WE retained our unbeaten record with a heart-stopping 40-39 win over the Waikato/Bay of Plenty Magic at home last Sunday.
The Magic threw everything at us and led for most of the match. They had done everything right until the final few minutes, when the pressure of our full-court tenacity got the better of them.
Our Melbourne Vixens defensive unit, lead by rock star and English import Geva Mentor, controlled the defensive end and put goal shooter Irene Van Dyk under all sorts of pressure. Our midcourt played their role of a disciplined and patient brand of netball and our goalers stood up and delivered when it mattered. A compelling goal-for-goal battle saw a full-team performance triumph.
We all have in our memory a great sporting experience and it is usually one of a pressure-building moment where athletes go beyond their physical capabilities and, often against enormous odds, create greatness.
For me, I’ll never forget watching Sharelle McMahon shoot the winning goal after the siren had sounded in overtime to win the 1998 Commonwealth Games gold medal. Another one of my favorites is when Kieren Perkins won the 1996 Atlanta Olympic Gold Medal while swimming from lane eight after scraping into the final by the smallest of margins.
I took the time to ask some netball superstars for the advice they would give to themselves if they could hit pause in the dying seconds of a pressure match.
This is what they think of when faced with a make or break moment in their sporting career.
Caitlin Bassett, West Coast Fever netballer, Australian Diamond (shot the winning goal in the 2011 World championships final):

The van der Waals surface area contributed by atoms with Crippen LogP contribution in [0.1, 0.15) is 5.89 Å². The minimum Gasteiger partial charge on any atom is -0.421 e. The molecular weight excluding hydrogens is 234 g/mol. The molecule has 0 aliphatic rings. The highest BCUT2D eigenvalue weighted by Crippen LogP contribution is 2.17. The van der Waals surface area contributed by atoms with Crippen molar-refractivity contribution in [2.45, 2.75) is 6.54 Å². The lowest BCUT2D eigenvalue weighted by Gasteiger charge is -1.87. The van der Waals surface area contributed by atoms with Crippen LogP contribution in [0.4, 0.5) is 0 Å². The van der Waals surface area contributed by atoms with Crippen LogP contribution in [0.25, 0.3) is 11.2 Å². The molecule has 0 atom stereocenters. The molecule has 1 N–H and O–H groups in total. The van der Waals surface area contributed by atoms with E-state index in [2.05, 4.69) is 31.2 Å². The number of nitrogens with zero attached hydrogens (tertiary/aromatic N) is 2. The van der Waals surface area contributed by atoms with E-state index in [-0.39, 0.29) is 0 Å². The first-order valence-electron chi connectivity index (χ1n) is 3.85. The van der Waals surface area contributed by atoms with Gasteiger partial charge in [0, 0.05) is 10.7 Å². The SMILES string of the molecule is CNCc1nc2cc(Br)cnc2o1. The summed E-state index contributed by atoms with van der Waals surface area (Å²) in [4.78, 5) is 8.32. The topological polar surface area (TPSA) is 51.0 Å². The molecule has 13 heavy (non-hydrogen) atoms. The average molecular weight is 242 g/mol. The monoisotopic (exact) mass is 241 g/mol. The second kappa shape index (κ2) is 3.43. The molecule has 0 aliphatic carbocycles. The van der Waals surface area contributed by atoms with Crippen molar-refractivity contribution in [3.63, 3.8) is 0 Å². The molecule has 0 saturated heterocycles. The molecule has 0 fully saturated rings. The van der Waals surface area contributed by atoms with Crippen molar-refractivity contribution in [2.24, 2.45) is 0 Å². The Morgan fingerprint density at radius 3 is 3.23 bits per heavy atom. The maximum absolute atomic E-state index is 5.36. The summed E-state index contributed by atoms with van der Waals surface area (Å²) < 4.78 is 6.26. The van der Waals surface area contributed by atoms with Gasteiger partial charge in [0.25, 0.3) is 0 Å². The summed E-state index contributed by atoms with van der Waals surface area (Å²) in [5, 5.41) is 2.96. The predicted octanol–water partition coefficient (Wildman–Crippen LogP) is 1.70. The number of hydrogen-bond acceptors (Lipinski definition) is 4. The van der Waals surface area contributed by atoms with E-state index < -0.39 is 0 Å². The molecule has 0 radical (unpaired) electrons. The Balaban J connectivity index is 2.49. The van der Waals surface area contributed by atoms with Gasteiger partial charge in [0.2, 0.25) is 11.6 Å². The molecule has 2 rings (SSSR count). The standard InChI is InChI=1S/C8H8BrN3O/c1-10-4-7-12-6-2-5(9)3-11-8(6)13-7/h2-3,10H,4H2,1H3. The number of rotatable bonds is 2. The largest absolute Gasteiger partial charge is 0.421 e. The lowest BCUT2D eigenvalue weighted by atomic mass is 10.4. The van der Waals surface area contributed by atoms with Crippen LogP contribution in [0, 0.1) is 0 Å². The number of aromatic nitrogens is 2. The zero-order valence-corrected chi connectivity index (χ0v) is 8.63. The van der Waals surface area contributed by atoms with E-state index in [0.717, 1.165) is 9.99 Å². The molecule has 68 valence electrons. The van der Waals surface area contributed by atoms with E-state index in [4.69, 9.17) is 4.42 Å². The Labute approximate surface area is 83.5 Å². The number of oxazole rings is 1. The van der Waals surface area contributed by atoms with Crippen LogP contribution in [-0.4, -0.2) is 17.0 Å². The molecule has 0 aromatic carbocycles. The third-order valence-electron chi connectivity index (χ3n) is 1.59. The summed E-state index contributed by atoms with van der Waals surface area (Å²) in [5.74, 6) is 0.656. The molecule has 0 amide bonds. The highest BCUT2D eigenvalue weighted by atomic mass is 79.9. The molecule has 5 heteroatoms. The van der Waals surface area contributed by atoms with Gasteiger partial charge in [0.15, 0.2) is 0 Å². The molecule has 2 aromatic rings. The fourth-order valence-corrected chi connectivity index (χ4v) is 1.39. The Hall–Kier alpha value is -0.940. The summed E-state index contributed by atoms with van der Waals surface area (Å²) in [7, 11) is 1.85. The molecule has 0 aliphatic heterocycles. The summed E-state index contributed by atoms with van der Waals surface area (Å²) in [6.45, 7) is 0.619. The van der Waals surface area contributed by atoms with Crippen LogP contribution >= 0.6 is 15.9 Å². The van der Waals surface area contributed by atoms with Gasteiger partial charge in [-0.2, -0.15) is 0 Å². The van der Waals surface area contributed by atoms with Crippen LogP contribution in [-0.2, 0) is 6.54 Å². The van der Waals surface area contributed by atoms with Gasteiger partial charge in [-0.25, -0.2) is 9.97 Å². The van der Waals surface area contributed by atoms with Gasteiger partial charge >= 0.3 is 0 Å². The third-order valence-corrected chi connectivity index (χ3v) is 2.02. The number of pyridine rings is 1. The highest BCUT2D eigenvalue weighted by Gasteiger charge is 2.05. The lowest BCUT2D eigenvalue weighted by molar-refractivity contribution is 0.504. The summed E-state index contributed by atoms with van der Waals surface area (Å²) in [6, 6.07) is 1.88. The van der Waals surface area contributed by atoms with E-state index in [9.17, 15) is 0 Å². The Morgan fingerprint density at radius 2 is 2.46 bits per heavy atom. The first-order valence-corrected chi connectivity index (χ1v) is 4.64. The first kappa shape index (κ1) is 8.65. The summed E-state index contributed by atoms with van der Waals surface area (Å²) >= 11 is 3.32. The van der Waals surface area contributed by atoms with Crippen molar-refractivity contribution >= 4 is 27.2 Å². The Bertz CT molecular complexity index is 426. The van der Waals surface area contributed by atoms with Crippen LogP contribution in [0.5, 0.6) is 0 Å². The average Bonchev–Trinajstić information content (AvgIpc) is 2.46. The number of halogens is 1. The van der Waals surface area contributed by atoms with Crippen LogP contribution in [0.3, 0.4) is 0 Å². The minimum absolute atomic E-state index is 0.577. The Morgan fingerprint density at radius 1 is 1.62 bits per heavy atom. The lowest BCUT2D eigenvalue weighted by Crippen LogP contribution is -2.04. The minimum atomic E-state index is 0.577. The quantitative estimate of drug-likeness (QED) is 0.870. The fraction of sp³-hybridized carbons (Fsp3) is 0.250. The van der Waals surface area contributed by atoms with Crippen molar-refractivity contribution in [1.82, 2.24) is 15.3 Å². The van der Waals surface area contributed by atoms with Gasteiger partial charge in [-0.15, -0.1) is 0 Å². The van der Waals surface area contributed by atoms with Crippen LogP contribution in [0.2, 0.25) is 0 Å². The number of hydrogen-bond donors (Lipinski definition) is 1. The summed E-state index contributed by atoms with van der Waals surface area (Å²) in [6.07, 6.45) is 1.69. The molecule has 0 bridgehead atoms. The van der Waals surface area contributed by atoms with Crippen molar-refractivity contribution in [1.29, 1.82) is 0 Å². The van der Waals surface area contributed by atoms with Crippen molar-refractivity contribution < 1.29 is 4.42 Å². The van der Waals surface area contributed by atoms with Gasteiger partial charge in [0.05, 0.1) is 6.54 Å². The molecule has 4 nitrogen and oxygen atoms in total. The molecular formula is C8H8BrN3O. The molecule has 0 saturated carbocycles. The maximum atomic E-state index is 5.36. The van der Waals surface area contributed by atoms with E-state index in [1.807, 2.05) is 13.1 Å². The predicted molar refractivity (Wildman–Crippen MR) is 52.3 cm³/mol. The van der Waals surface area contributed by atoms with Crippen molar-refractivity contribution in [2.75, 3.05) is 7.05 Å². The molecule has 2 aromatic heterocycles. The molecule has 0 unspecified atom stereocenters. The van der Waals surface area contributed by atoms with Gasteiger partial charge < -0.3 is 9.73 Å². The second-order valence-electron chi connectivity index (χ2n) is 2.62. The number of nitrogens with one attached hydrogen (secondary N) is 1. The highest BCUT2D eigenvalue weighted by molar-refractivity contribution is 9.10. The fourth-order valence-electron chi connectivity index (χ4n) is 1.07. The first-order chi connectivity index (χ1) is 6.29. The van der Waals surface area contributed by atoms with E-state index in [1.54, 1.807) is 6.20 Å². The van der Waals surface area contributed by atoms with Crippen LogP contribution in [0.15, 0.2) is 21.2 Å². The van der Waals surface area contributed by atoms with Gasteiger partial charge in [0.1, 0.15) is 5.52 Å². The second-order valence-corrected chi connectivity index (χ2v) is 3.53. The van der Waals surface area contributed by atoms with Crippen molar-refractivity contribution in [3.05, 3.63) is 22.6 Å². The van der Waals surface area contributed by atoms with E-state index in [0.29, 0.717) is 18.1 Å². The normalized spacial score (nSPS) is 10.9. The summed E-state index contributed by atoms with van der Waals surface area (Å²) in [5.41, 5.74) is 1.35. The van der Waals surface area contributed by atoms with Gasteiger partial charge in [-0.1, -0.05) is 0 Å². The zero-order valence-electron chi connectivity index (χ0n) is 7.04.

“The game was so tight and the crowd was so loud it felt like I was in a dream. Looking back I should have been terrified to be playing in such a close game but at the time all I wanted was the ball in my hands. I’ve never been regarded as a calm or strong player but every time I went up for the ball I knew I had to come down with it in my possession. Because I missed the goal in regular time that forced the game into overtime I couldn’t bear the thought of letting the team down and forever being labelled as ‘that girl who lost the game for the Aussies’. So I suppose fear of failure pushed me to another level.”
Eloise Southby-Halbish, 10-year national team representative:
“I always remained focused and thought about controlling the controllables. I stuck to my normal routine (especially with a goal-shooting action). Truly believing in yourself and telling yourself you can, means you will.”
Shelley O’Donnell, 10-year national team representative:
“There is nothing more exhilarating to win in the dying seconds of a game. It is even better to have been a part of the final play so my advice is to play fearless and keep attacking and wanting the ball. There is no time for self doubt. ”
This Sunday we are up against the Queensland Firebirds, an extremely dangerous team. I look forward to seeing a few busloads from Camperdown for the match that kicks off at 2.20pm.